Learning to Apologize Effectively

February 11, 2009

Have you ever noticed that what one person considers to be an apology, is not what another person considers to be an apology? What is an apology?

It’s different things to different people. After three years of research, Dr. Jennifer Thomas and I have concluded that there are five basic elements to an apology. We call them the five languages of apology. Each person has a primary apology language, and one of the five speaks more deeply to them emotionally than the other four. If you don’t speak their language, they may consider your apology insincere.

A Question of Sincerity

Ever had someone apologize to you and you questioned their sincerity? Ever ask yourself why? It’s probably because they did not speak your apology language. They said, “I’m sorry.” But what you wanted to hear was, “I was wrong.” They said, “Will you forgive me?” But what you wanted to hear was, “What can I do to make this right?”

Many of our apologies come across as insincere because we are not speaking the apology language of the offended person. If couples can learn each other’s primary apology language and speak it when they offend each other, forgiveness will be much easier.

The Five Languages of Apology

Do you know the five languages of apology?

# 1 – Expressing Regret – “I’m sorry.” “I feel badly about what I did.”

# 2 – Accepting Responsibility – “I was wrong.” “It was my fault.”

# 3 – Making Restitution – “What can I do to make it right?”

# 4 – Genuinely Repenting – “I’ll try not to do that again.”

# 5 – Requesting Forgiveness – “Will you please forgive me?”

Speaking the Right One

When you apologize, you are trying to make things right. So you say, “I’m sorry. I was wrong. I know I hurt you and I feel badly about it. Will you forgive me?” But your spouse says, “How could you do that if you loved me? How can I forgive you when you never do anything to ‘make it right’?” You feel frustrated and don’t know what to do next. The problem is not your sincerity; the problem is that you are not speaking the right apology language.

Which Do You Want to Hear?

Which one of the five languages of apology do you want to hear? That is your primary apology language.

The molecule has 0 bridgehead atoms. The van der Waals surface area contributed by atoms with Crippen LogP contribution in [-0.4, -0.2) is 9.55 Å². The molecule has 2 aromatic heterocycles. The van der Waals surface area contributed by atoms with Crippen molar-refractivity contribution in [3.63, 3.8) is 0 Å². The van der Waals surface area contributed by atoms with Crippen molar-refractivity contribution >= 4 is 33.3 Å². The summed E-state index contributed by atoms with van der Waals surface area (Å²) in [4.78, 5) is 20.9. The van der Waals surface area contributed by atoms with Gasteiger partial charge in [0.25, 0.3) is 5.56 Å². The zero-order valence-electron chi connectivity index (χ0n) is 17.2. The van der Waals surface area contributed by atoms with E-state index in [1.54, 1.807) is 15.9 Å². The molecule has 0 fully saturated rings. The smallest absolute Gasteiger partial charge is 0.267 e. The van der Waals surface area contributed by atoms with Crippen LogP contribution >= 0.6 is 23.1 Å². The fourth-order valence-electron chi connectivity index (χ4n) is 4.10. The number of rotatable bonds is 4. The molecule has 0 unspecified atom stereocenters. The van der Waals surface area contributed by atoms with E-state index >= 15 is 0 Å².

Apologize effectively by learning your spouse’s apology language and speaking it when you know you have offended each other. Ask your spouse, “When I apologize, what do you want to hear from me?” You may be surprised at their answer, but it will give you their primary apology language. Learning to speak each other’s apology language will lead you to a growing marriage.


10 Comments


  1. I loved this. SO true. According to your blog here, my husband is wonderful at apologizing (not that he has to that often!). He does all 5 of the languages. I am not so great at it, but am getting better! TY for this and many blessings!


  2. Thank you for a very useful post. My boyfriend sometimes thinks that I am apologizing without regretting what I have done or said. It appears that his love language is #3, making restitution. I will definitely keep this in mind (not that I want to do something to upset him, of course, but I am human…).


  3. I know that this has been a much needed area for couples to learn. It is definitely something that we have had to learn over the years and still are learning after almost 19 years. Thank you for your friendship and love for helping couples learn to live within God’s design of marriage.We love you!Michelle (Johnston) Dixon


  4. i love your books and what you do to effectively express what we can do to better be in a love relationship with others. i have learned SO much about myself and others through your ministry! i look forward to reading more on here….God bless!!!! :)



  5. I love that these books work toward healing and building relationships. Thank you for all your effort Mr.Chapman :)


  6. You are currently one of my favorite Christian authors that I am following – my husband and are are going through your “A Couple’s Guide to a Growing Marriage” and we are enjoying it and getting a lot of very usefull information for making our marriage better.Thank you for your love of the Lord and help with making things easy to understand and apply to our daily lives!


  7. Wow! I never really thought about this! I've recommended your books many times over to friends & family. I'll add this one to the list!!! Thank you so much! May God continue to bless you in your ministry!


  8. any suggestions for getting over “speed bumps” from old hurts that have never been worked through? My husband says I am being unforgiving if I bring up past hurts but I am trying to get him to see that he is still doing the same things and still hurting me.


  9. WOW! That was eye-opening to me! I need to get this book asap!! :o ) I have a hard time apologizing and when I do, it is not always considered sincere by the other party. I can clearly see some of the steps I am missing. Thank you for this wonderful advice! It’s powerful and life changing!!


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